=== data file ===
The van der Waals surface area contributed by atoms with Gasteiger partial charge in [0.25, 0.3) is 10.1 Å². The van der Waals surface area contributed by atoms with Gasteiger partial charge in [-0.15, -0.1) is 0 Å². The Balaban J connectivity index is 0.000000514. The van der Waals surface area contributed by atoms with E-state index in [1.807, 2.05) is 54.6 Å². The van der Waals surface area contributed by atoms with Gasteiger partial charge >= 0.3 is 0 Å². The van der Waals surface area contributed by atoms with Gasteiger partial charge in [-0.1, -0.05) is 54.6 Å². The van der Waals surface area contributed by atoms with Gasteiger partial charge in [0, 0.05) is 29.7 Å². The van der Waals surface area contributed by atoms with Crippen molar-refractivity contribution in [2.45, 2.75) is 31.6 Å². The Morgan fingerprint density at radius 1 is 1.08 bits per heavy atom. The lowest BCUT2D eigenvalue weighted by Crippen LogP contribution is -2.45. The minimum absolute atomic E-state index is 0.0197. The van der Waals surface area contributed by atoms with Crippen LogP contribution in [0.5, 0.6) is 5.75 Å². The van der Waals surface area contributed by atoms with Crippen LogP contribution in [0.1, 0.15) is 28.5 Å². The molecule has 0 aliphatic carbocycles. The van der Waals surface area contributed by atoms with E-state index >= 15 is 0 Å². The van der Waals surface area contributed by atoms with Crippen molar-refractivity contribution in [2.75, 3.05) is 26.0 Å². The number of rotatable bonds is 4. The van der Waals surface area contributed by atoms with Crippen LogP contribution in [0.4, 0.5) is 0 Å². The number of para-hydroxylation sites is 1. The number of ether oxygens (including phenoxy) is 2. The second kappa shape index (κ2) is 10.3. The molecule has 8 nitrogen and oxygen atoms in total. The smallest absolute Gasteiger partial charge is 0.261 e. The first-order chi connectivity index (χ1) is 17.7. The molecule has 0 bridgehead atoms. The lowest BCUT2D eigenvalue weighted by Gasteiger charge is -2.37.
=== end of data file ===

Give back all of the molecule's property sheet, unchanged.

The van der Waals surface area contributed by atoms with Gasteiger partial charge in [0.25, 0.3) is 10.1 Å². The van der Waals surface area contributed by atoms with Gasteiger partial charge in [-0.15, -0.1) is 0 Å². The Balaban J connectivity index is 0.000000514. The van der Waals surface area contributed by atoms with E-state index in [1.807, 2.05) is 54.6 Å². The van der Waals surface area contributed by atoms with Gasteiger partial charge >= 0.3 is 0 Å². The van der Waals surface area contributed by atoms with Gasteiger partial charge in [-0.1, -0.05) is 54.6 Å². The van der Waals surface area contributed by atoms with Gasteiger partial charge in [0, 0.05) is 29.7 Å². The van der Waals surface area contributed by atoms with Crippen molar-refractivity contribution in [2.45, 2.75) is 31.6 Å². The Morgan fingerprint density at radius 1 is 1.08 bits per heavy atom. The lowest BCUT2D eigenvalue weighted by Crippen LogP contribution is -2.45. The minimum absolute atomic E-state index is 0.0197. The van der Waals surface area contributed by atoms with Crippen LogP contribution in [0.5, 0.6) is 5.75 Å². The van der Waals surface area contributed by atoms with Crippen LogP contribution in [0.1, 0.15) is 28.5 Å². The molecule has 0 aliphatic carbocycles. The van der Waals surface area contributed by atoms with E-state index >= 15 is 0 Å². The van der Waals surface area contributed by atoms with Crippen molar-refractivity contribution in [2.75, 3.05) is 26.0 Å². The number of rotatable bonds is 4. The van der Waals surface area contributed by atoms with Crippen LogP contribution in [0.4, 0.5) is 0 Å². The number of para-hydroxylation sites is 1. The number of ether oxygens (including phenoxy) is 2. The second kappa shape index (κ2) is 10.3. The molecule has 8 nitrogen and oxygen atoms in total. The smallest absolute Gasteiger partial charge is 0.261 e. The first-order chi connectivity index (χ1) is 17.7. The molecule has 0 bridgehead atoms. The lowest BCUT2D eigenvalue weighted by Gasteiger charge is -2.37.